Early Mining History
In the 17th and 18th centuries, coal miners in Scotland, and their families, were bound to the colliery in which they worked and the service of its owner. This bondage was set into law by an Act of Parliament in 1606, which ordained that “no person should fee, hire or conduce and salters, colliers or coal bearers without a written authority from the master whom they had last served”. A collier lacking such written authority could be “reclaimed” by his former master “within a year and a day”. If the new master did not surrender the collier, he could be fined and the collier who deserted was considered to be a thief and punished accordingly. The Act also gave the coal owners and masters the powers to to apprehend “vagabonds and sturdy beggars” and put them to work in the mines. A further Act of 1641 extended those enslaved to include other workers in the mines and forced the colliers to work six days a week.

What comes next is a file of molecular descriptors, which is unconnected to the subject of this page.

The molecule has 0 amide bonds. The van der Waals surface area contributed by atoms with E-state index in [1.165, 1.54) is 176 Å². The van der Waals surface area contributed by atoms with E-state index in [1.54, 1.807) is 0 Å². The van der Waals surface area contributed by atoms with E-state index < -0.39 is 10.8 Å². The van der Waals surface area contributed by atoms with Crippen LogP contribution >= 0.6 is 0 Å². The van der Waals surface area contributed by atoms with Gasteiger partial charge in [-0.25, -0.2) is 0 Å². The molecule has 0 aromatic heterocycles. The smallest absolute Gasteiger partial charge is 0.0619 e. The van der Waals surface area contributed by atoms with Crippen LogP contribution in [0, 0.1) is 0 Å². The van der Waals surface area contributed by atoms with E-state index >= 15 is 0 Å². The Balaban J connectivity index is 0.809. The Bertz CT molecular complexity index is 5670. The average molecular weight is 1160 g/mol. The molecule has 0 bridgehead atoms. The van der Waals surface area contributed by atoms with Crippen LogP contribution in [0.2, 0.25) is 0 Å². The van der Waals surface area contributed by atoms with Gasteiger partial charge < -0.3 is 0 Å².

Even the Habeas Corpus Act of Scotland, in 1701, which declared that “the imprisonment of persons without expressing the reasons thereof, and delaying to put them to trial is contrary to law”; and that “no person shall hereafter be imprisoned for custody in order to take his trial for any crime or offence without a warrant or writ expressing the particular cause for which he is imprisoned” specifically stated “that this present Act is in no way to be extended to colliers and salters.”
The process of emancipation began with an Act of Parliament of 1775 which freed the colliers in age-groups – those under 21 and between 35 and 44 were to be freed in 7 years, those between 21 and 34 were to be freed in 10 years and those over 45 were to be freed in 3 years. The liberation of the father freed the family. However, gaining freedom required a formal legal application before a Sheriff and a great many colliers continued to be bound until 1799 when an Act was passed that all colliers in Scotland were “to be free from their servitude”.